Flood Advisory canceled for Oahu as heavy rain subsides

(Image: Hawaii News Now)
(Image: Hawaii News Now)
(Image: City and County of Honolulu)
(Image: City and County of Honolulu)
(Image: @Kanoe02870123/Twitter)
(Image: @Kanoe02870123/Twitter)

HONOLULU (HawaiiNewsNow) - A Flood Advisory has been canceled for Oahu, but forecasters say there's still a threat of heavy rains.

On Tuesday, torrential rains drenched Oahu, spurring flooding and creating dangerous conditions on roadways from the urban core to Windward Oahu.

The city Department of Emergency Management was partially activated, monitoring conditions islandwide as rivers rose and roads flooded.

Manoa stream peaked at about 8 feet Monday night, double the usual height, but there were no reports of damage.

A Flash Flood Warning that had been in effect for much of Tuesday was finally allowed to expire at 8:15 p.m. The Flash Flood Watch for Oahu, Kauai and Molokai also expired.

In the most intense storms Tuesday, rain was falling at a rate of 3 to 4 inches an hour.

As of Tuesday evening, Honolulu got 2.56 inches of rain, beating a record of 2.09 inches in 1992.

The heavy rains snarled traffic in several spots, and caused a number of accidents. Several were reported to be serious.

About 9 p.m., a downed tree closed Kailua-bound lanes of the Pali Highway.

Earlier in the evening, police also closed Tantalus Drive after a tree fell on the road.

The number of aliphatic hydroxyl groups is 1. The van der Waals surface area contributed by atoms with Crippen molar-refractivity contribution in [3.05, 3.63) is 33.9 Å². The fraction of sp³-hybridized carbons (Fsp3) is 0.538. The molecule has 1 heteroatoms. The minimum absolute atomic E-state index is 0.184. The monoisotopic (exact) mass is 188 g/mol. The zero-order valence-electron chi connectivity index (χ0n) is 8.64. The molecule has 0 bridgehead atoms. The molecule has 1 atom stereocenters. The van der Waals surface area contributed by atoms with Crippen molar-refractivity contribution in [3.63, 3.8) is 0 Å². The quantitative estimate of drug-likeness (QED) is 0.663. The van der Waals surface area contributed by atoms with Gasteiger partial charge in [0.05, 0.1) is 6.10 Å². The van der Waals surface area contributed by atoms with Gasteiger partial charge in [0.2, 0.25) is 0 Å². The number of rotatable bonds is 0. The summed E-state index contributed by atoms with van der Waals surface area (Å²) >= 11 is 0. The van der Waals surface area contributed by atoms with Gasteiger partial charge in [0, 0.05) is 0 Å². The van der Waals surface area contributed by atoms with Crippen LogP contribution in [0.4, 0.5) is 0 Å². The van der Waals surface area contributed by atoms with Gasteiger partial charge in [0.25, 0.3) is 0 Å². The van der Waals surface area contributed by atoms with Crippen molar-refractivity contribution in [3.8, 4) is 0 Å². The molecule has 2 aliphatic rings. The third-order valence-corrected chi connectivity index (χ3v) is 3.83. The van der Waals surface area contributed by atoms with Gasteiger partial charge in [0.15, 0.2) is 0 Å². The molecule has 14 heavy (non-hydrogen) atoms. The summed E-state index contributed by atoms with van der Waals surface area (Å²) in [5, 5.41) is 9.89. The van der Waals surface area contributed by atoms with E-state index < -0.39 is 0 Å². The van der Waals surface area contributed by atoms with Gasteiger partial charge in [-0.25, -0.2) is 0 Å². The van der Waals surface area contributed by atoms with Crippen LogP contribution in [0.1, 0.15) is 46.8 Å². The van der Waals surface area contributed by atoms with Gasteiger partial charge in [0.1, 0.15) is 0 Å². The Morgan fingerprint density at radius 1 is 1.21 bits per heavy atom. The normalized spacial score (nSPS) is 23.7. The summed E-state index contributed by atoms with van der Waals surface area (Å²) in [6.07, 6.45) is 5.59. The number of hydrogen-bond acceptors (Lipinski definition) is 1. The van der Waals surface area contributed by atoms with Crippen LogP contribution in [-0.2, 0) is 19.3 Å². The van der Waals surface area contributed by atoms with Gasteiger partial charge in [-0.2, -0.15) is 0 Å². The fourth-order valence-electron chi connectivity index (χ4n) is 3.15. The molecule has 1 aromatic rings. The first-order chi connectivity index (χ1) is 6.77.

Both roadways have since reopened.

The downpours didn't even spare Waikiki, where sustained drenching rains aren't as common.

About 2 p.m. Tuesday, ponding at the Honolulu Zoo forced the city to close the attraction.

The zoo reopened Wednesday after crews cleaned up mud and debris.

And city officials closed the City Lights display at Honolulu Hale on Tuesday night due to the severe weather.

Meanwhile, firefighters responded to several calls of hikers in distress on Oahu trails Tuesday.

Five hikers were rescued from the Maunawili Trail after getting stuck by rising waters. There were no injuries reported, but fire officials used the rescue to urge hikers to stay off trails in wet weather.

The heavy rains didn't stop many from heading to shopping malls to spend gift cards or return unwanted gifts.

"It's crazy," said shopper Sydney Kushima, of Ewa Beach. "We were just talking about how we hope the weather discourages people from going to the mall because we were planning on doing a lot of returns and stuff."

The parking structures at Ala Moana Center were just as busy, with people driving a little more cautiously with the rain and flooding in some areas.

Forecasters said the severe weather is being caused by an upper trough that's enhancing the possibility for heavy showers.

This story will be updated. 

Copyright 2017 Hawaii News Now. All rights reserved.